Bank of Canada cuts rates and aims to help funding for business
- In another surprise move, the Bank of Canada cut its overnight rate by 50 basis points to 0.25 per cent. Comments for Governor Poloz indicated that he felt that this is the lower bound for rates, as he believes that further rate reduction or negative interest rates would not provide a significant economic boost. This was anticipated in the Deloitte economic forecast.
- The Bank also announced a commercial paper purchase program. The goal of this program is to provide a source of short term funding for business.
- To address strains in the Government of Canada debt market, the Bank will begin purchases of Government of Canada securities. The Bank will purchase a minimum of $5 billion a week, across the yield curve.
- We consider this monetary policy stimulus to substantive. Combined with the prior rate cuts and liquidity measures, the Bank of Canada is limiting financial strains during the crisis and is helping the funding environment that is critical for businesses.
Federal government announces support for businesses
- As noted in past E-sights, we were keenly awaiting news of more federal efforts to support businesses. Today, the Prime Minister announced actions the government was taking on this front.
- Federal wage subsidy for businesses will increase from 10% to 75% for qualifying businesses, to help companies keep people on the payroll or re-hire those already laid off due the pandemic. This brings Canada in line with jurisdictions such as Denmark and the UK. This subsidy will be backdated to March 15. The original 10% program was for SMEs, and we expect that small firms will be the qualifying businesses.
- For those who have lost their job, or are self-employed, the Canada Emergency Response Benefit (CERB) will still be available.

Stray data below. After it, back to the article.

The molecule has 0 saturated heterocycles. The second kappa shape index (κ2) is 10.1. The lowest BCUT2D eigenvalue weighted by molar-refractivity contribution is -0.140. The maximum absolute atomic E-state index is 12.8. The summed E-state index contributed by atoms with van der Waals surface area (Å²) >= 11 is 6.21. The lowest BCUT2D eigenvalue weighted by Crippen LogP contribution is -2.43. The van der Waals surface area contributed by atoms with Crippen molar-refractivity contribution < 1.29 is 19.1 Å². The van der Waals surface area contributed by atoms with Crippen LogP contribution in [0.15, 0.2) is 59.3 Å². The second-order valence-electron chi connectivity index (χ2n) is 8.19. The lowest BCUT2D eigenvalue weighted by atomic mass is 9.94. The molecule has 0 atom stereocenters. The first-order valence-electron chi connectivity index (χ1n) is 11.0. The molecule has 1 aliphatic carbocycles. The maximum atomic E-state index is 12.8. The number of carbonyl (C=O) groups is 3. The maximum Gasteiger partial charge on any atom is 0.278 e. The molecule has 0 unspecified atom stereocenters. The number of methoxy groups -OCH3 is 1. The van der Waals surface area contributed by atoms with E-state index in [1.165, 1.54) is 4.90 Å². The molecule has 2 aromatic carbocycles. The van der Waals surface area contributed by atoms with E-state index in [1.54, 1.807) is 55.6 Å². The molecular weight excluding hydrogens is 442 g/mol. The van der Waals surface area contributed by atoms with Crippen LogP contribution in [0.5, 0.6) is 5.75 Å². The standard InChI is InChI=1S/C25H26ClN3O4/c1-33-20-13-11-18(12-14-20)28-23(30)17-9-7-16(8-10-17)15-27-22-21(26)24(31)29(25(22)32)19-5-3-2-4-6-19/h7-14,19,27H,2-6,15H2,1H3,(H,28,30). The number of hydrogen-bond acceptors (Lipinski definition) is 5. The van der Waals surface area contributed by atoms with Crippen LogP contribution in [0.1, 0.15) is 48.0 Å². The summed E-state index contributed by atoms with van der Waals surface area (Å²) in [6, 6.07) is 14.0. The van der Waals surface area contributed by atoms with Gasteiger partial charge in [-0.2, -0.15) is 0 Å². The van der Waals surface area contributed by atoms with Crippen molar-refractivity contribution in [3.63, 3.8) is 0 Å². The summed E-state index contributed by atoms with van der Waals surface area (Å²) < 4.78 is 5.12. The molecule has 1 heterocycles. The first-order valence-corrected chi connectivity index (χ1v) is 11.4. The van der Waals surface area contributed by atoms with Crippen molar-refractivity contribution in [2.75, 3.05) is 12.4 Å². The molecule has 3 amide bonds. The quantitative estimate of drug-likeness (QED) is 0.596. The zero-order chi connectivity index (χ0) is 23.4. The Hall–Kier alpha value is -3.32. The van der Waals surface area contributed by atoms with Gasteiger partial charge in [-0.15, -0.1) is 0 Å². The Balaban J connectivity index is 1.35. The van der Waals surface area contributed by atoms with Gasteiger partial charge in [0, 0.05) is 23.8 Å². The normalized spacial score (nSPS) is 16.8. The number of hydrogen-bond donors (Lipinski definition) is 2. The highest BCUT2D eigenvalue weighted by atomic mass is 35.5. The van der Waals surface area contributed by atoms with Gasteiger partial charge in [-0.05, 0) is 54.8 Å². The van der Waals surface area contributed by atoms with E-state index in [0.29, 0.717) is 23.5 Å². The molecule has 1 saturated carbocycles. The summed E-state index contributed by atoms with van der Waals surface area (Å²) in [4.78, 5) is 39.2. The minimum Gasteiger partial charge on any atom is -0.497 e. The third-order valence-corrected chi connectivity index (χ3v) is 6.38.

- Canada Emergency Business Account (CEBA) will be launched. Banks will offer interest free (for a year) loans of $40,000 backed by government to qualifying businesses, with $10,000 forgivable if certain conditions are met.
- Backed by $12.5B in support to EDC and BDC, to help SMEs with cash flow requirements. Businesses may apply for a guaranteed loan through financial institution.
- There will be deferral on GST and HST payments, as well as duties and taxes on imports.
- This represents significant support to SMEs and should help many of them to weather the economic storm – although times will still be hard and some may still fail. Now, we look for programs to support hard-hit larger business sectors – so stay tuned.
BC launches supply chain measures
- It is noteworthy that BC is acting through regulation to affect supply chains, as it sets a precedent that other jurisdictions could follow.
- Effective immediately, BC has established a new provincial supply chain coordination unit. This unit will work in partnership with industry to coordinate goods and services distribution. Retailers and suppliers must report inventories on critical supplies, including health supplies for frontline workers.
- BC has banned the resale of food, medical suppliers, personal protective equipment, cleaning and other essential supplies. They are also working with retailers to restrict quantities of certain essential products at the point of sale.
Canadian banks provide mortgage relief
- More than 213,000 requests for mortgage deferrals have been completed or are still being processed by the country’s six largest banks. On March 17, the banks announced a program that allows customers facing financial hardship as a result of COVID-19 to defer payments for up to six months.
- Given the high indebtedness of Canadian households, this is an important action to address the negative income shock on households. Without such a program, mortgage defaults and personal bankruptcy would increase sharply. However, it is also important to recognize that the negative income shock is still present and high indebtedness will temper the recovery.
G20 commits to do ‘whatever it takes’
- G20 leaders pledged US$5-trillion in global stimulus funding. The WHO, IMF, WBG, and multilateral and regional development banks are deploying "robust, coherent, coordinated, and rapid" financial packages.
- Many commentators have interpreted these measures as a call to all governments to "do more for everyone by doing more for your own [people]".
- We feel that, much like the financial crisis of 2008/09, coordinated fiscal and monetary stimulus will be instrumental in helping a recovery. The massive stimulus is why many forecasters, including ourselves, are expecting a rebound in the second half of the year after an unprecedented contraction in Q2.